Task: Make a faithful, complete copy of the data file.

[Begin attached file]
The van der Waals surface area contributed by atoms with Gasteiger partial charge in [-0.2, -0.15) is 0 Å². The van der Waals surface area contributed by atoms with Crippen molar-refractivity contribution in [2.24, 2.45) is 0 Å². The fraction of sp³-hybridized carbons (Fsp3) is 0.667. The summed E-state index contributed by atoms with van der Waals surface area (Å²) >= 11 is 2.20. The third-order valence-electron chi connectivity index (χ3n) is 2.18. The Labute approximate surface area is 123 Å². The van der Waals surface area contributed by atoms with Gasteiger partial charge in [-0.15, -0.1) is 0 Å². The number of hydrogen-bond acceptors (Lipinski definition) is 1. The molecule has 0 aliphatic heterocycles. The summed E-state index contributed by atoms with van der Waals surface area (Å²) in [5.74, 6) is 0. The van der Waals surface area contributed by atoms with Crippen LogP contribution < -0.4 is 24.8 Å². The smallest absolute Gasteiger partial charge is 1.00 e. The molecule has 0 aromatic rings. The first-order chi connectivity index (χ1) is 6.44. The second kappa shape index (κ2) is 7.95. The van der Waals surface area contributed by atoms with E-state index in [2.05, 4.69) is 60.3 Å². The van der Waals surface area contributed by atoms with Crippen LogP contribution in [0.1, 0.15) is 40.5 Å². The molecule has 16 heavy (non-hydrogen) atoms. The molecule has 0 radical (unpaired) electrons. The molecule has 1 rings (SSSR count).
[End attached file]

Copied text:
The van der Waals surface area contributed by atoms with Gasteiger partial charge in [-0.2, -0.15) is 0 Å². The van der Waals surface area contributed by atoms with Crippen molar-refractivity contribution in [2.24, 2.45) is 0 Å². The fraction of sp³-hybridized carbons (Fsp3) is 0.667. The summed E-state index contributed by atoms with van der Waals surface area (Å²) >= 11 is 2.20. The third-order valence-electron chi connectivity index (χ3n) is 2.18. The Labute approximate surface area is 123 Å². The van der Waals surface area contributed by atoms with Gasteiger partial charge in [-0.15, -0.1) is 0 Å². The number of hydrogen-bond acceptors (Lipinski definition) is 1. The molecule has 0 aliphatic heterocycles. The summed E-state index contributed by atoms with van der Waals surface area (Å²) in [5.74, 6) is 0. The van der Waals surface area contributed by atoms with Crippen LogP contribution < -0.4 is 24.8 Å². The smallest absolute Gasteiger partial charge is 1.00 e. The molecule has 0 aromatic rings. The first-order chi connectivity index (χ1) is 6.44. The second kappa shape index (κ2) is 7.95. The van der Waals surface area contributed by atoms with E-state index in [2.05, 4.69) is 60.3 Å². The van der Waals surface area contributed by atoms with Crippen LogP contribution in [0.1, 0.15) is 40.5 Å². The molecule has 16 heavy (non-hydrogen) atoms. The molecule has 0 radical (unpaired) electrons. The molecule has 1 rings (SSSR count).